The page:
Musculoskeletal Disorders (MSD)
These tend to occur when a body part repeatedly works harder, stretches further or receives more impact than it is prepared for, causing damage.
This may affect muscles, bones, tendons, ligaments and fascia. Musculoskeletal disorders may be associated with a single joint – for example the knee, ankle, or shoulder – or may be widespread throughout the body, such as complex regional pain syndrome, chronic fatigue, and spinal disorders.
Signs and symptoms
- Joint stiffness
- Redness and swelling of affected area
- Pins and needles and/or numbness
- Skin colour changes
- Decreased or increased sweating
- Symptoms may fluctuate and pain is not necessarily equal to level of tissue damage.
Potential impact on daily life and employment
- Reduced ability to undertake day-to-day tasks – eg. undo a lid on a jar, walk without pain, use a keyboard or write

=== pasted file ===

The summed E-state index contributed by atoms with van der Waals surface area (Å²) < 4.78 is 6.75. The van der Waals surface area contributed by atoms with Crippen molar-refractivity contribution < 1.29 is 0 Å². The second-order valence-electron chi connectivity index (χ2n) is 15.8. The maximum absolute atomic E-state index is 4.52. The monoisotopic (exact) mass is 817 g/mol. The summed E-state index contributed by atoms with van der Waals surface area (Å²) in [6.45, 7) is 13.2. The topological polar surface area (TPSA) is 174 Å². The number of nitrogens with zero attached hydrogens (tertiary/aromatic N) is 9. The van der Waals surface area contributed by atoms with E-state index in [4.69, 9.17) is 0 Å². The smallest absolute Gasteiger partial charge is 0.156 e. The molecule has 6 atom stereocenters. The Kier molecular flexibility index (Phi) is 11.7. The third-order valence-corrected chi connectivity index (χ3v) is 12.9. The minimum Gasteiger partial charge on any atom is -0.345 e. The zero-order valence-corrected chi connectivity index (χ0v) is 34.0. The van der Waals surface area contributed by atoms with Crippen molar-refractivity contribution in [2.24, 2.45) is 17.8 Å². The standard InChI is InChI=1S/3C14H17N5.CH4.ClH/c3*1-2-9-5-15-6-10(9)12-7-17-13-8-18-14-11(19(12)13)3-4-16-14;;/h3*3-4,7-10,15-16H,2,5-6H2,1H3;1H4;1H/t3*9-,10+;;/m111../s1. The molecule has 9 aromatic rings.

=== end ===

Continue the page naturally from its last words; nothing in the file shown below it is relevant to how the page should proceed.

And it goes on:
- Slow or impaired mobility
- Changes to lifting, bending or carrying capacity
- May have difficulty sleeping
- Inability to focus for sustained periods due to pain or discomfort.
Support in the workplace
- Consider if there are restrictions on the length of time the individual is able to sit, stand, walk, type etc. They may need to have regular breaks or adjust their position periodically
- Consider time off or flexible working arrangements for regular GP or hospital appointments, or to lessen the side effects of medication
- Review the adjustments regularly to ensure they are still suitable and effective
- Consider if flexibility is required to accommodate fluctuations in the condition, which could be daily or seasonal
- Consider allocated car parking spaces for individuals with mobility restrictions
- An application for funding may be appropriate for adapted chairs, desks, keyboards etc. as well as travel to work support, where a person has a diagnosed disability.
Source; Australian Institute of Health and Welfare, 2015.